Becoming (Daughters of Saraqael Book One)

Becoming - Raine Thomas I first picked this book because of its cover and somewhat intriguing blurb, not to mention that I'm always up for discovering new authors (published or indie--there are real gems in indie too); but now I'm not so sure what to make of it. I can't exactly say that I didn't like it at all, only it doesn't completely reach the "it was OK" mark for me either.

I think I would have liked it if the story had been closer to what the blurb got me to think. "Every three years, Amber Hopkins explode" would have made up for an excellent in medias res beginning, something that would have prompted the action and then the revelations in an interesting way. Unfortunately, things dragged for too long. Although the romance between Amber and Gabriel was sweet and beautiful, there was too much time wasted in everyday little things, what each character is wearing, and this goes on until the end of the book. The 'bad guys' really started intervening some 30 pages before the end, which came too late to my tastes--I'd have appreciated seeing more action from them, especially since the girls were told they were in danger in the human world too. I never really felt the pressure they were supposed to enact.

I found most of the characters hard to relate to, and rather cliché too. Some were just too perfect (Amber, Gabriel), some too detached (granted, it's a cultural trait), and mostly who they are was told rather than shown (there's actually a chapter in which the girls' strong points and shortcomings are described in front of a crowd...). The villains looked cardboard-like, maybe because they didn't get much screen time, so to speak, which doesn't usually make for strong development. Add to this a definite feeling of mary-sueness: everyone gets eyes that change colours, wings, super long hair for some, powers, strength... and accepts all of this a tad bit too quickly. By that point, I was rolling my eyes, I admit.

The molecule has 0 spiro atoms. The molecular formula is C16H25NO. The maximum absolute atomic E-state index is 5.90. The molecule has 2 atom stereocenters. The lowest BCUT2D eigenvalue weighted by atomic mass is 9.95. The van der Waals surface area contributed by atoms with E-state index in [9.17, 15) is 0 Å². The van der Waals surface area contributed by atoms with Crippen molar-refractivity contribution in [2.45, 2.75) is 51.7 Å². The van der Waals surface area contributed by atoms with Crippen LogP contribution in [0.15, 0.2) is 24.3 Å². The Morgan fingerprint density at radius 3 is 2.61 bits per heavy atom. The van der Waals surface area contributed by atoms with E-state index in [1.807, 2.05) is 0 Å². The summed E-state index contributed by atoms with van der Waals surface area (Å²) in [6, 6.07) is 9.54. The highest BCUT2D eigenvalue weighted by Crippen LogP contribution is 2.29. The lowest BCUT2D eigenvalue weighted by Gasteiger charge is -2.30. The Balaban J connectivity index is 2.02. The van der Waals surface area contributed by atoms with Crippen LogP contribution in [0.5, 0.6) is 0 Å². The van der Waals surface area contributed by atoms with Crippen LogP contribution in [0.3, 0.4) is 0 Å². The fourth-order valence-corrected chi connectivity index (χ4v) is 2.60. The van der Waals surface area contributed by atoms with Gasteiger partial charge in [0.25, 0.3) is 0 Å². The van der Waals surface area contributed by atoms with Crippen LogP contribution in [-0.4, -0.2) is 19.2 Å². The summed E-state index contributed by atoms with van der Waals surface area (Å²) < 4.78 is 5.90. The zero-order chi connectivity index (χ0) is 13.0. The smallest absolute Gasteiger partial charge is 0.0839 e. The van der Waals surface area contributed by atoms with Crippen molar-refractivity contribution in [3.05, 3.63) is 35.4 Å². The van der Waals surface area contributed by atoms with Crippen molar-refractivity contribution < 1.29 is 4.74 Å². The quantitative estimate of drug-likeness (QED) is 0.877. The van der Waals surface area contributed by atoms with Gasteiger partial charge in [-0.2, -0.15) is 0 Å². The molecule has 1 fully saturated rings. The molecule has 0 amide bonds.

The Estilorian society had its interesting sides, and I liked the idea of how they developed parallel to humans, offering another explanation to the 'gods' and 'demi-gods' that were said to walk the Earth in times of old. I only regret that their tribal/caste/groups organization was a little too complicated to grasp all in one go, and might have been better kept to 3 or 4 groups only. Even by the end, I couldn't tell who was supposed to do what and why they were in that specific group. Unfortunately, some things here also added inconsistencies to the book. For instance, the Mercesti were mentioned, they seemed to be a class of their own; then they were simply those who wanted the sisters killed; and then they wanted to recruit them (so what happened to the "kill the half-bloods because our blood must remain pure"?). There were also a few instances where I wasn't sure where the whole Estilorian society was supposed to stand: though they had many angel-like traits, what I appreciated was that they *weren't* angels, yet later there's mention of a sword cursed in Hell, which throws an angels/demons manichean veil over the whole thing.

As for the ending, it didn't do for me. Too cheesy and cliché to my tastes.